Plastic and reconstructive surgery of the hands is designed to not only restore hand mobility in cases where disease or injury has impaired hand function, but also to improve the appearance of hand deformities and birth defects.
About Hand Surgery
When is hand surgery needed?
Like most reconstructive surgery procedures, hand surgery may be appropriate for men, women and children who have congenital deformities (birth defects) affecting their hands, as well as hand injuries that impair function and affect the appearance of the hands.
Hand surgery is commonly performed to correct issues such as:
Carpal tunnel surgery and other hand procedures
Hand plastic surgery is typically performed to correct damage caused by birth defects or injury to the nerves, tendons, bones, blood vessels and skin of your hands. The purpose of hand surgery is to restore function to your hand, as well as improve form or appearance.
A variety of surgical techniques may be used in hand surgery, including:
A word about carpal tunnel surgery:
Carpal tunnel syndrome is one of the most common hand problems affecting people today because of widespread computer use. performed to relieve pressure may build up within the carpal tunnel that has occurred because of rheumatoid arthritis or other diseases, injury, fluid retention during pregnancy, overuse or repetitive motions, such as using a computer mouse.
Pressure on the nerve within the carpal tunnel causes carpal tunnel syndrome, which is marked by impaired hand function, pain, tingling and numbness.
Carpal tunnel syndrome correction
If splinting and anti-inflammatory medications don't alleviate carpal tunnel syndrome symptoms, hand surgery may be the next appropriate step. Surgical correction of carpal tunnel involves releasing the tissue that is pressing on the lower hand and wrist nerves to relieve pain, tingling and numbness. This requires an incision from the mid-palm to wrist.
Possible hand surgery complications
Complications from hand surgery are unlikely when performed by a capable plastic and reconstructive surgeon, however inherent risks of surgery still apply. These risks include:
Most hand surgery complications are treatable, however it is important to be informed about all possible risks before undergoing any cosmetic or reconstructive surgery procedure.
How to choose a hand surgery specialist
We use our hands every day to perform some of the most essential tasks for our survival. Thus, it is important to ensure before pursuing hand surgery that you are in the "hands" of a capable surgeon who will be able to effectively correct your functional issues with as few complications as possible.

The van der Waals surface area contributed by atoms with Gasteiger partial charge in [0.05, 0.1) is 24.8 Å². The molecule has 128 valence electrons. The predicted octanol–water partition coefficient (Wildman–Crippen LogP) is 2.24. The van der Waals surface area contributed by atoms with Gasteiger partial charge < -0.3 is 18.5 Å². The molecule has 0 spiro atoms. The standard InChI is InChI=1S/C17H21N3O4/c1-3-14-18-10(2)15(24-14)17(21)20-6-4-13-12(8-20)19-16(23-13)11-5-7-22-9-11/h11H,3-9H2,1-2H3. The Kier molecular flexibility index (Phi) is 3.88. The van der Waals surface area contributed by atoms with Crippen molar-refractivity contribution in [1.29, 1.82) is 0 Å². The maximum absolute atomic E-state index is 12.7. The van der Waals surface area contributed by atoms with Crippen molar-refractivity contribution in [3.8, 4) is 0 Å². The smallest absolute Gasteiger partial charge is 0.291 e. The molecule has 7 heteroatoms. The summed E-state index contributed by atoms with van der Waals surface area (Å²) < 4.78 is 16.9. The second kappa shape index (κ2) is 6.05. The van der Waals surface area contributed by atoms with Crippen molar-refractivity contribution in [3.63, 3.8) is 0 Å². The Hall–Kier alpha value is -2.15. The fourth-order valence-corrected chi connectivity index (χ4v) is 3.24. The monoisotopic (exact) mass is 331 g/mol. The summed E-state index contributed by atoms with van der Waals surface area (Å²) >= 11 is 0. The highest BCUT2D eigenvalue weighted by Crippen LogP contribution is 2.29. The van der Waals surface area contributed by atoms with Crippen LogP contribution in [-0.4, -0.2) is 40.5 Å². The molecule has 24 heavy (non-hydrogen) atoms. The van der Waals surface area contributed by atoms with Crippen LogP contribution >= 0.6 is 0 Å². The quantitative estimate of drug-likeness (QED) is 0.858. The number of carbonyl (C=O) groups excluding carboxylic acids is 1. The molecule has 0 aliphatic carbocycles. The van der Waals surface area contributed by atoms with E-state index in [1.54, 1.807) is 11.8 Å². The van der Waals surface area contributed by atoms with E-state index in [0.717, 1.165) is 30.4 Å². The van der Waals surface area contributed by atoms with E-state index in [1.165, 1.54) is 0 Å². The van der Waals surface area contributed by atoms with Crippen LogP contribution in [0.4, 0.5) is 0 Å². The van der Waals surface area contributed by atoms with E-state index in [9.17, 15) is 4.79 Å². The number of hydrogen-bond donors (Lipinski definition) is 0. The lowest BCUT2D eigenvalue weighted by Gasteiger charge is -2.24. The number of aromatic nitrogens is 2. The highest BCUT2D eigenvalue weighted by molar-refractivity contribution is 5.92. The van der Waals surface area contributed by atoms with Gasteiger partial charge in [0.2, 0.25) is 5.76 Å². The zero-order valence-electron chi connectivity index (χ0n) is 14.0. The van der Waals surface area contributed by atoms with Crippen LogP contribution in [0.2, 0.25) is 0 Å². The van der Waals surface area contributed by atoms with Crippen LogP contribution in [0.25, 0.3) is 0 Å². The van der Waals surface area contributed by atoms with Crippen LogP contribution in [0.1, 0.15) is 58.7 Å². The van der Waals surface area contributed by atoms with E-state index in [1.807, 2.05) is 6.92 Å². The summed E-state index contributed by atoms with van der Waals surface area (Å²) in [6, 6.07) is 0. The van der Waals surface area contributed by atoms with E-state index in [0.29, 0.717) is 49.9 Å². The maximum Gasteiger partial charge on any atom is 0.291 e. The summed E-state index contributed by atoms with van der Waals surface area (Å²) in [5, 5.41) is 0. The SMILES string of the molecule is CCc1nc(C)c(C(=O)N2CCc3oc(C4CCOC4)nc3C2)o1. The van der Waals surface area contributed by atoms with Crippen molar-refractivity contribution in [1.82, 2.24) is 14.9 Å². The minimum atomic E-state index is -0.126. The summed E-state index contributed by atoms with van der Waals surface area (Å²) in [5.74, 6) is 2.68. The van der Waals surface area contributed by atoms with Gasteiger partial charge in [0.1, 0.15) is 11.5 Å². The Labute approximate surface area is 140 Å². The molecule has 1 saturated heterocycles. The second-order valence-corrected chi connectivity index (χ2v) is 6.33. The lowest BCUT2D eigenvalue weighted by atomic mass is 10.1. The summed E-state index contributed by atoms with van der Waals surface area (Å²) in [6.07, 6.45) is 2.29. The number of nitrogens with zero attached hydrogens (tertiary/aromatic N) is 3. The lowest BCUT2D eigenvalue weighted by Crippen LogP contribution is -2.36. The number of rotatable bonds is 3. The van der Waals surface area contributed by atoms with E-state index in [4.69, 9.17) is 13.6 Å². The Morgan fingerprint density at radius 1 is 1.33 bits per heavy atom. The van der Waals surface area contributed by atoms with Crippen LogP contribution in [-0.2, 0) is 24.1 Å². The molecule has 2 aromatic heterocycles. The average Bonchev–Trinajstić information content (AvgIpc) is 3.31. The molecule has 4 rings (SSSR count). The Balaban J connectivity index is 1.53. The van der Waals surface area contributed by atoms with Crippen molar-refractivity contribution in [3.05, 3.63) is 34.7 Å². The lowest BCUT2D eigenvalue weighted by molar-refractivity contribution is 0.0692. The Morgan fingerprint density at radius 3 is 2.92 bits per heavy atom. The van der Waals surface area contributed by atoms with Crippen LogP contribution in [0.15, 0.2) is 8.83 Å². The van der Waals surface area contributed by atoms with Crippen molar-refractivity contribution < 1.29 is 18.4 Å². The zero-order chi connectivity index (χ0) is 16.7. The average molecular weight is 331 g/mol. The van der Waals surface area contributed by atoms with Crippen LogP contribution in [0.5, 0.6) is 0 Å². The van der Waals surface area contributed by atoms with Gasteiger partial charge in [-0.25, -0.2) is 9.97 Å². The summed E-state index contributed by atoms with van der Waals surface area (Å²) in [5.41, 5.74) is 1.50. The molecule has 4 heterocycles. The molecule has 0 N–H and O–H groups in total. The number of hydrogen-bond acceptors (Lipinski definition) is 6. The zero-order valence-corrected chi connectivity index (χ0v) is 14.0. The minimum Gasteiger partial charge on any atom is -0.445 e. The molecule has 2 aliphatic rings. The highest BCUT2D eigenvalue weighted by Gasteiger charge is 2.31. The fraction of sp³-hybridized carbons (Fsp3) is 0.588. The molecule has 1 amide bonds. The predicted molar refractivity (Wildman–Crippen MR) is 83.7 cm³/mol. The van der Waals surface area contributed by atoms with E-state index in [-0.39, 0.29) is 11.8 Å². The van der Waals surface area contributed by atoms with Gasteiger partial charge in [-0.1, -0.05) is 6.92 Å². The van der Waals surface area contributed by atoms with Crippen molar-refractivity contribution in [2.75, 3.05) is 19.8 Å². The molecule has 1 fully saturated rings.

Look for a hand surgeon who is certified by the American Board of Plastic Surgery. These physicians are uniquely qualified to perform both cosmetic and reconstructive surgery procedures and have proven their skill and training in performing hand surgery as part of the board certification process. Surgeons certified in orthopedic or general surgery may also be appropriate choices for hand surgery.
Experience and training are also important, so review your surgeon's credentials and training background. You may even want to talk with satisfied patients who have had successful hand surgery with the surgeon you are considering.
Dr. James Motlagh is a fellowship-trained, double board-certified general and plastic surgeon with significant training and experience in performing hand surgery. He is also a member of the American Society of Plastic Surgeons and a fellow of the American College of Surgeons.
Healing and rehabilitation after hand surgery
Immediately following hand surgery, you may need medication for pain management during your initial recovery period. Typically, your hand will have to be immobilized for a period of time dependent on the procedure you had performed, the severity of your hand problems prior to surgery and your body's unique healing process.
A large dressing and splint are used after surgery to restrict motion and promote healing after carpal tunnel surgery.
Although hand surgery can restore a significant degree of feeling and function to injured hands, physical therapy and rehabilitation with a hand therapist is often an integral part of the hand surgery recovery process.
Hand exercises are crucial during rehabilitation, and other therapeutic procedures may be needed as well. If hand therapy is recommended, be sure to follow your therapists advice in addition to Dr. Motlagh's post-operative care instructions for you to achieve optimal results.